Jersey-based Shire Pharmaceuticals, which arranged £10bn of intra-company loans, paid tax of only 0.0156 per cent on its profits to the Luxembourg tax authority. Only two of its 5,600 staff  are based in Luxembourg.

Today’s (fri) PAC report called on the Government to bring in a code of conduct for all tax advisers, describing PwC’s own self-policing code as “not fit for purpose.” Firms should face financial sanctions for breaching the new code, it said.

The MPs said: “Whilst the code may prevent PwC tax advisers from acting outside of the law, it does not prevent them from devising and selling schemes that have no purpose other than the avoidance of tax. The tax industry has demonstrated very clearly that it cannot be trusted to regulate itself.” They added: “Unless HMRC takes urgent action, this irresponsible activity will go unchecked, causing harm to both the public finances and the reputations of the companies involved.”

PwC said last night: “We stand by the evidence we gave the PAC and disagree with its conclusions about the work we do.  But we recognise we need to do more to explain the positive role we play in the tax system and in helping businesses to operate successfully. We agree the tax system is too complex, as governments compete for investment and tax revenues.  We take our responsibility to build trust in the tax system seriously and will continue to support reform.”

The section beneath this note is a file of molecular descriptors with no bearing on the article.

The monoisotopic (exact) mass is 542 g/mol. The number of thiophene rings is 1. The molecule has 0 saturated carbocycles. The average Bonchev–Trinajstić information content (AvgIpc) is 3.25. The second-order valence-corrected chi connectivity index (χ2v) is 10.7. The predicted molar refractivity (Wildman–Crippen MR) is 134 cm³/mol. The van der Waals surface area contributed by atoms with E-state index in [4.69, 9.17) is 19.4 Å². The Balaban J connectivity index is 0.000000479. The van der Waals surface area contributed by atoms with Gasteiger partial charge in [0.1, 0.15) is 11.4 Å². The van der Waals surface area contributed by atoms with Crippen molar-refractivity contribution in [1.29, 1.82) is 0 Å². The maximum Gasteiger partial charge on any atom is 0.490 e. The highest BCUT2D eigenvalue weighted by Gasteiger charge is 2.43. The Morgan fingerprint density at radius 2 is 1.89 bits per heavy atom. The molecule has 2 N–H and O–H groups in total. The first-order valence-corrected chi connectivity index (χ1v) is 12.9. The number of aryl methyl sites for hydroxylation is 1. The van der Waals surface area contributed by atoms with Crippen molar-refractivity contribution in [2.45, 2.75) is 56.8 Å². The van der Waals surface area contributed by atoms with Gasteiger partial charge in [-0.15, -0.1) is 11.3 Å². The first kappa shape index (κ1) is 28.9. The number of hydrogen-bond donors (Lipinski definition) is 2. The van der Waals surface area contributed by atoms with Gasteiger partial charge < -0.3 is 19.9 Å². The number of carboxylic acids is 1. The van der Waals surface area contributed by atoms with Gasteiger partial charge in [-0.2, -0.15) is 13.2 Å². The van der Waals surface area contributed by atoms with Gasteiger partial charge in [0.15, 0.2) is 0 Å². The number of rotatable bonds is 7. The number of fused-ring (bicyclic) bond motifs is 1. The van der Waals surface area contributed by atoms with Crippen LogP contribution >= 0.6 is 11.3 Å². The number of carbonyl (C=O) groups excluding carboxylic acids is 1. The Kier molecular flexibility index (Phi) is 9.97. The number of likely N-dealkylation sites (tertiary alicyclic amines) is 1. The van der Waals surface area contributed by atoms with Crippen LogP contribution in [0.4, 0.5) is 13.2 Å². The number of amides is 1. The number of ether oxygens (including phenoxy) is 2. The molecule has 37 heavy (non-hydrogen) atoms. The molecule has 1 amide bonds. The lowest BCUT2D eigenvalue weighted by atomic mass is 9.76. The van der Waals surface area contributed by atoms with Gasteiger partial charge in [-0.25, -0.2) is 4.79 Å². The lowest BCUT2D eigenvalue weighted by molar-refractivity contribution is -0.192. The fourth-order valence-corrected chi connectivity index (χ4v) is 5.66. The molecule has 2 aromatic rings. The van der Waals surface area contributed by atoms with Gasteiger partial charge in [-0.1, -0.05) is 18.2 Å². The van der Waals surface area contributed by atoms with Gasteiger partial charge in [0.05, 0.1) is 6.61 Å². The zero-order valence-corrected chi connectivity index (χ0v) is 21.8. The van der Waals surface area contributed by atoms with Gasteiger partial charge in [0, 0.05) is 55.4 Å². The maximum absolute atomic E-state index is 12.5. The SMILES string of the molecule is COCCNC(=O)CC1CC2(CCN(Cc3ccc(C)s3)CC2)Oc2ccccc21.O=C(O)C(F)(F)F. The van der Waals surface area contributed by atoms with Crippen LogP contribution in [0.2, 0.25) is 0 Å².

An HMRC spokesman said: "Since 2010 we have brought in £31bn additional tax from intervening with large businesses and tackling non-compliance, irrespective of who promoted or set it up. We have an outstanding record for challenging multinationals and their tax advisors who try to get around UK tax law and this drive will be further strengthened by the Government's announcement of a Diverted Profits Tax which will counter contrived arrangements to  move profits off shore in order to reduce the tax payable in the UK."

Pressure groups campaigning against tax avoidance welcomed the PAC report. Nick Bryer, Oxfam’s head of UK campaigns and policy, said: “MPs have laid bare the central role of PwC and other accountancy firms in spinning the intricate web of secrecy that surrounds the tax system.  Their actions allowing the world’s largest companies to avoid paying their fair share in the countries where they operate are morally indefensible and deprive both the UK government and those in poor countries of revenue that could be helping to tackle poverty.”

Toby Quantrill of Christian Aid said: “Tax is a moral issue and big companies should pay their fair share of tax in the countries where they make their money. Today’s abuse of power by many multinationals is harming the lives of millions of ordinary women and men in poor countries, as well as here in the UK.”

Barry Johnston of ActionAid said: “The damning comments made by Margaret Hodge underline the shocking scale of tax avoidance, which is why we are  calling for all the parties to commit to a Tax Dodging Bill within the first hundred days of the next parliament. Tax advisers are a huge part of the global problem of tax dodging, which also costs developing countries billions of pounds a year. The public is clear that tax avoidance, both in the UK and in developing countries where UK firms operate is morally wrong.”